COVLIAS 1.0Lesion vs. MedSeg: An Artificial Intelligence Framework for Automated Lesion Segmentation in COVID-19 Lung Computed Tomography Scans

Jasjit S. Suri, Sushant Agarwal, Gian Luca Chabert, Alessandro Carriero, Alessio Paschè, Pietro S.C. Danna, Luca Saba, Armin Mehmedović, Gavino Faa, Inder M. Singh, Monika Turk, Paramjit S. Chadha, Amer M. Johri, Narendra N. Khanna, Sophie Mavrogeni, John R. Laird, Gyan Pareek, Martin Miner, David W. Sobel, Antonella BalestrieriPetros P. Sfikakis, George Tsoulfas, Athanasios D. Protogerou, Durga Prasanna Misra, Vikas Agarwal, George D. Kitas, Jagjit S. Teji, Mustafa Al-Maini, Surinder K. Dhanjil, Andrew Nicolaides, Aditya Sharma, Vijay Rathore, Mostafa Fatemi, Azra Alizad, Pudukode R. Krishnan, Ferenc Nagy, Zoltan Ruzsa, Mostafa M. Fouda, Subbaram Naidu, Klaudija Viskovic, Manudeep K. Kalra

Research output: Contribution to journalArticlepeer-review


Background: COVID-19 is a disease with multiple variants, and is quickly spreading throughout the world. It is crucial to identify patients who are suspected of having COVID-19 early, because the vaccine is not readily available in certain parts of the world. Methodology: Lung computed tomography (CT) imaging can be used to diagnose COVID-19 as an alternative to the RT-PCR test in some cases. The occurrence of ground-glass opacities in the lung region is a characteristic of COVID-19 in chest CT scans, and these are daunting to locate and segment manually. The proposed study consists of a combination of solo deep learning (DL) and hybrid DL (HDL) models to tackle the lesion location and segmentation more quickly. One DL and four HDL models—namely, PSPNet, VGG-SegNet, ResNet-SegNet, VGG-UNet, and ResNet-UNet—were trained by an expert radiologist. The training scheme adopted a fivefold cross-validation strategy on a cohort of 3000 images selected from a set of 40 COVID-19-positive individuals. Results: The proposed variability study uses tracings from two trained radiologists as part of the validation. Five artificial intelligence (AI) models were benchmarked against MedSeg. The best AI model, ResNet-UNet, was superior to MedSeg by 9% and 15% for Dice and Jaccard, respectively, when compared against MD 1, and by 4% and 8%, respectively, when compared against MD 2. Statistical tests—namely, the Mann–Whit-ney test, paired t-test, and Wilcoxon test—demonstrated its stability and reliability, with p < 0.0001. The online system for each slice was < 1 s. Conclusions: The AI models reliably located and seg-mented COVID-19 lesions in CT scans. The COVLIAS 1.0Lesion lesion locator passed the intervaria-bility test.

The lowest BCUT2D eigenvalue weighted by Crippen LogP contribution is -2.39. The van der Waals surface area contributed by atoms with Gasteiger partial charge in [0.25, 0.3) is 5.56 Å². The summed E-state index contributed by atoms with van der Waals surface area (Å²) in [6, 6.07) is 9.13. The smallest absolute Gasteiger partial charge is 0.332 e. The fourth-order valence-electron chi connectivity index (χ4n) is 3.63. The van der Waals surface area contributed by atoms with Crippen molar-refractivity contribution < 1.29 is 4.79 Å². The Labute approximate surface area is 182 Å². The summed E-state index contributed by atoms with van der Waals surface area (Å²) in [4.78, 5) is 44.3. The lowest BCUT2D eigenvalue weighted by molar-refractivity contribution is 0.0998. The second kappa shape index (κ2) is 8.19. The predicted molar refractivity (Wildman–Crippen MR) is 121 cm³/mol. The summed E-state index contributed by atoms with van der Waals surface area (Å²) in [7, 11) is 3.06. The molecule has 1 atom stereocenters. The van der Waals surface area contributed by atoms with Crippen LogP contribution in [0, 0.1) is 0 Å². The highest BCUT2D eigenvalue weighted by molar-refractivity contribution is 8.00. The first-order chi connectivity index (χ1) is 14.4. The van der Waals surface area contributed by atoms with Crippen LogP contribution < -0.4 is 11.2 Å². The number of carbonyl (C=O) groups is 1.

Original languageEnglish (US)
Article number1283
Issue number5
StatePublished - May 2022


  • COVID lesions
  • COVID-19
  • computed tomography
  • ground-glass opacities
  • hybrid deep learning
  • segmentation

ASJC Scopus subject areas

  • Clinical Biochemistry


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